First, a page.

YOUR QUESTIONS ANSWERED: What is the Montessori approach to reading? Similar to Steiner? 0
"At one year of age the child says his first intentional word…his babbling has a purpose, and this intention is a proof of conscious intelligence…He becomes ever more aware that language refers to his surroundings, and his wish to master it consciously becomes also greater….Subconsciously and unaided, he strains himself to learn, and this effort makes his success all the more astonishing." (The Absorbent Mind, p. 111)
While many approaches to education do recognise the importance of a language-enriched environment and of exampling diverse vocabulary for the young child, Montessori differs greatly in a few ways. The Montessori method takes great advantage of the observed ease of learning that a child under the age of 6 has for acquiring language. While the child is engaged in seemingly spontaneous games and activities, the curriculum is actually quite formal and structured in its approach to ensure the child develops the right tools for each stage of language acquisition.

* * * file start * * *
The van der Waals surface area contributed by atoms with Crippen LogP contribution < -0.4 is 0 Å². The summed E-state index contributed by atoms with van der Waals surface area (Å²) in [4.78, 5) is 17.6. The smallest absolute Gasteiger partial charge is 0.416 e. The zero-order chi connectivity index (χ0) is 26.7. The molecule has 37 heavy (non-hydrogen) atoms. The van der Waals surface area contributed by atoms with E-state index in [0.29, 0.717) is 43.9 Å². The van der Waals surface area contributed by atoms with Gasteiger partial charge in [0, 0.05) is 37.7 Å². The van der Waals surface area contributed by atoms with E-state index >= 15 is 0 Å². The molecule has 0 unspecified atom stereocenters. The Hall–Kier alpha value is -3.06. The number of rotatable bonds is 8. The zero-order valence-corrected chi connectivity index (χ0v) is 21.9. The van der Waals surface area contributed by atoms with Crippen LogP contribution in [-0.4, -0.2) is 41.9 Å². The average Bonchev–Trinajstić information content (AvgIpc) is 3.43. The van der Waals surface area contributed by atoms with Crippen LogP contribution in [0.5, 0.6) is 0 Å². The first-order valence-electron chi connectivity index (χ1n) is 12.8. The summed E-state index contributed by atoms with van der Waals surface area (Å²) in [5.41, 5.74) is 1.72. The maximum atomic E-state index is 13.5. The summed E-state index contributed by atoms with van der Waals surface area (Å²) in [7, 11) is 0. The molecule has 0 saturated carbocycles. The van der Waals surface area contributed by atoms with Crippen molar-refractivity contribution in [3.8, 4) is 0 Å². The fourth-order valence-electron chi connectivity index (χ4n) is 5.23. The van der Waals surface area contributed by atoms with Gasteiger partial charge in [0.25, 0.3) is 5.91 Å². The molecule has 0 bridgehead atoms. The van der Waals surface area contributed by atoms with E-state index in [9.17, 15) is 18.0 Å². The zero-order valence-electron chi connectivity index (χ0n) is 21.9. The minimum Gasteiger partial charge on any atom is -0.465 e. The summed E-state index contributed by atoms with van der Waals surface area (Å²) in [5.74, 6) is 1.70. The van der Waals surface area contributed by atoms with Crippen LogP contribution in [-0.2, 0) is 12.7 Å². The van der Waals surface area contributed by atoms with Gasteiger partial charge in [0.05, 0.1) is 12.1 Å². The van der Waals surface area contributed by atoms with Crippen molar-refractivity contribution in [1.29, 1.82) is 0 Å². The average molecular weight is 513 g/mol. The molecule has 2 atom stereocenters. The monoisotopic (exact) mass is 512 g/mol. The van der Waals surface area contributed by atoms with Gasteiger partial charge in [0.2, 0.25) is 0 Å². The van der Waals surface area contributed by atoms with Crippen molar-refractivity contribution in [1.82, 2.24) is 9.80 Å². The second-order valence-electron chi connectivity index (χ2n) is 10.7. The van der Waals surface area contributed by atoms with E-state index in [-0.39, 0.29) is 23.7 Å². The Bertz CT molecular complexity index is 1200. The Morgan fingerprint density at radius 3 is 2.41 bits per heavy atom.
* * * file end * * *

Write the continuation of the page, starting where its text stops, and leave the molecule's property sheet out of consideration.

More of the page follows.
One particular point of difference is that the hand is prepared for writing from an early age (anywhere from 2.5 – 3.5 years) and is mechanically ready to produce the sounds for constructing a story when the joy to do so arrives! Writing or composition (initially constructing with wooden letters) actually occurs before reading in the Montessori curriculum. This process follows the natural development of the child, but also supports the child’s attachment and drive to communicate, in so much as their first experiences are of their own storytelling, rather than the reiteration of somebody else's tale!